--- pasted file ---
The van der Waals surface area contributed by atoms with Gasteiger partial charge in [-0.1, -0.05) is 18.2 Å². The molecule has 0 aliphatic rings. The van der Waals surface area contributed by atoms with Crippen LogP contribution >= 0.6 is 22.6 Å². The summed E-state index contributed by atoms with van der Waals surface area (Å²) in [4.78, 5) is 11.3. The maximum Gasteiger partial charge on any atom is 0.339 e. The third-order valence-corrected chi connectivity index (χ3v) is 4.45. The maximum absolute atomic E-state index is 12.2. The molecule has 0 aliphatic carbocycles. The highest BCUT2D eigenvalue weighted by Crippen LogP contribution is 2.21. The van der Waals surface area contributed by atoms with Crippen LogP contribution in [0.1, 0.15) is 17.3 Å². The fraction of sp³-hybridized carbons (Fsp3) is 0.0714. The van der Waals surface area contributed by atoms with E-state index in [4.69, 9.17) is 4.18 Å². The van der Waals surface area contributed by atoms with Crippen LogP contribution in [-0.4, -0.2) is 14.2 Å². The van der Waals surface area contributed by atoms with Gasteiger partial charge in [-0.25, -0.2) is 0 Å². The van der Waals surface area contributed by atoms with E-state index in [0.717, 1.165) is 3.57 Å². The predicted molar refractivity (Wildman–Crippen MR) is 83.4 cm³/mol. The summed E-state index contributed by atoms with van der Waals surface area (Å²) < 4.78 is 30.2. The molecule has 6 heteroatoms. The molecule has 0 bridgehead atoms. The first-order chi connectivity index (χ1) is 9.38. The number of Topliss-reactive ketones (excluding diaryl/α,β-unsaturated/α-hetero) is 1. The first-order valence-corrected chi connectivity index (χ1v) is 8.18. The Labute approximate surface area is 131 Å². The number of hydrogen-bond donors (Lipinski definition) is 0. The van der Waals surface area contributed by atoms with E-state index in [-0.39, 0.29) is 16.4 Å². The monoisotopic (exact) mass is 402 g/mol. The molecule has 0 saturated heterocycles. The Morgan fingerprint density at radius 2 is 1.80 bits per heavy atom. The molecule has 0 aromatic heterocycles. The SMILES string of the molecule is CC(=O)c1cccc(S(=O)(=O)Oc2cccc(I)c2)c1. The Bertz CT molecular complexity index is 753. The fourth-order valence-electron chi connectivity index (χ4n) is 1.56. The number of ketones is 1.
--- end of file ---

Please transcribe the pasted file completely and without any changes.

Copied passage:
The van der Waals surface area contributed by atoms with Gasteiger partial charge in [-0.1, -0.05) is 18.2 Å². The molecule has 0 aliphatic rings. The van der Waals surface area contributed by atoms with Crippen LogP contribution >= 0.6 is 22.6 Å². The summed E-state index contributed by atoms with van der Waals surface area (Å²) in [4.78, 5) is 11.3. The maximum Gasteiger partial charge on any atom is 0.339 e. The third-order valence-corrected chi connectivity index (χ3v) is 4.45. The maximum absolute atomic E-state index is 12.2. The molecule has 0 aliphatic carbocycles. The highest BCUT2D eigenvalue weighted by Crippen LogP contribution is 2.21. The van der Waals surface area contributed by atoms with Crippen LogP contribution in [0.1, 0.15) is 17.3 Å². The fraction of sp³-hybridized carbons (Fsp3) is 0.0714. The van der Waals surface area contributed by atoms with E-state index in [4.69, 9.17) is 4.18 Å². The van der Waals surface area contributed by atoms with Crippen LogP contribution in [-0.4, -0.2) is 14.2 Å². The van der Waals surface area contributed by atoms with Gasteiger partial charge in [-0.25, -0.2) is 0 Å². The van der Waals surface area contributed by atoms with E-state index in [0.717, 1.165) is 3.57 Å². The predicted molar refractivity (Wildman–Crippen MR) is 83.4 cm³/mol. The summed E-state index contributed by atoms with van der Waals surface area (Å²) < 4.78 is 30.2. The molecule has 6 heteroatoms. The molecule has 0 bridgehead atoms. The first-order chi connectivity index (χ1) is 9.38. The number of Topliss-reactive ketones (excluding diaryl/α,β-unsaturated/α-hetero) is 1. The first-order valence-corrected chi connectivity index (χ1v) is 8.18. The Labute approximate surface area is 131 Å². The number of hydrogen-bond donors (Lipinski definition) is 0. The van der Waals surface area contributed by atoms with E-state index in [-0.39, 0.29) is 16.4 Å². The monoisotopic (exact) mass is 402 g/mol. The molecule has 0 saturated heterocycles. The Morgan fingerprint density at radius 2 is 1.80 bits per heavy atom. The molecule has 0 aromatic heterocycles. The SMILES string of the molecule is CC(=O)c1cccc(S(=O)(=O)Oc2cccc(I)c2)c1. The Bertz CT molecular complexity index is 753. The fourth-order valence-electron chi connectivity index (χ4n) is 1.56. The number of ketones is 1.